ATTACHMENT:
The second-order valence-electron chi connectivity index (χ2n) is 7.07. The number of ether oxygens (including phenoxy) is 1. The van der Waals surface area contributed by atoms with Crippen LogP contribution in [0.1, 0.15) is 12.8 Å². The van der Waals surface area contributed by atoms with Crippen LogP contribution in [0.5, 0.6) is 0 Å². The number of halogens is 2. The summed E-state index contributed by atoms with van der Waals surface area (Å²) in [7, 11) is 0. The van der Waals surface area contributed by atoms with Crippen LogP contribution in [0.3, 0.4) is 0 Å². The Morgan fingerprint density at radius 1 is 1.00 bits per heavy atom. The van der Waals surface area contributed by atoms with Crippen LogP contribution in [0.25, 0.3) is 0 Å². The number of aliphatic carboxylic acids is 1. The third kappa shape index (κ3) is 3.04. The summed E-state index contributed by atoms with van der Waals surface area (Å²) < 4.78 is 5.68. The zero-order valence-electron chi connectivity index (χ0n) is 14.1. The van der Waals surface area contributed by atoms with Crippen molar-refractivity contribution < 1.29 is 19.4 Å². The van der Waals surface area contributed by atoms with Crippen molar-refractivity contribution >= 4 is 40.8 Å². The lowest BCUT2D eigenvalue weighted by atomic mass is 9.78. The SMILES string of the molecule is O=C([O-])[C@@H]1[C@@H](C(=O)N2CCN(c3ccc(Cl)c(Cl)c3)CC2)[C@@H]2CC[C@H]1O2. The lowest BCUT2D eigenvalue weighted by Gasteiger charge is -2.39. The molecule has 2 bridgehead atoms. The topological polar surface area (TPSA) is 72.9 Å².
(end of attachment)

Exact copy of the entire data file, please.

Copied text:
The second-order valence-electron chi connectivity index (χ2n) is 7.07. The number of ether oxygens (including phenoxy) is 1. The van der Waals surface area contributed by atoms with Crippen LogP contribution in [0.1, 0.15) is 12.8 Å². The van der Waals surface area contributed by atoms with Crippen LogP contribution in [0.5, 0.6) is 0 Å². The number of halogens is 2. The summed E-state index contributed by atoms with van der Waals surface area (Å²) in [7, 11) is 0. The van der Waals surface area contributed by atoms with Crippen LogP contribution in [0.3, 0.4) is 0 Å². The Morgan fingerprint density at radius 1 is 1.00 bits per heavy atom. The van der Waals surface area contributed by atoms with Crippen LogP contribution in [0.25, 0.3) is 0 Å². The number of aliphatic carboxylic acids is 1. The third kappa shape index (κ3) is 3.04. The summed E-state index contributed by atoms with van der Waals surface area (Å²) < 4.78 is 5.68. The zero-order valence-electron chi connectivity index (χ0n) is 14.1. The van der Waals surface area contributed by atoms with Crippen molar-refractivity contribution < 1.29 is 19.4 Å². The van der Waals surface area contributed by atoms with Crippen molar-refractivity contribution >= 4 is 40.8 Å². The lowest BCUT2D eigenvalue weighted by atomic mass is 9.78. The SMILES string of the molecule is O=C([O-])[C@@H]1[C@@H](C(=O)N2CCN(c3ccc(Cl)c(Cl)c3)CC2)[C@@H]2CC[C@H]1O2. The lowest BCUT2D eigenvalue weighted by Gasteiger charge is -2.39. The molecule has 2 bridgehead atoms. The topological polar surface area (TPSA) is 72.9 Å².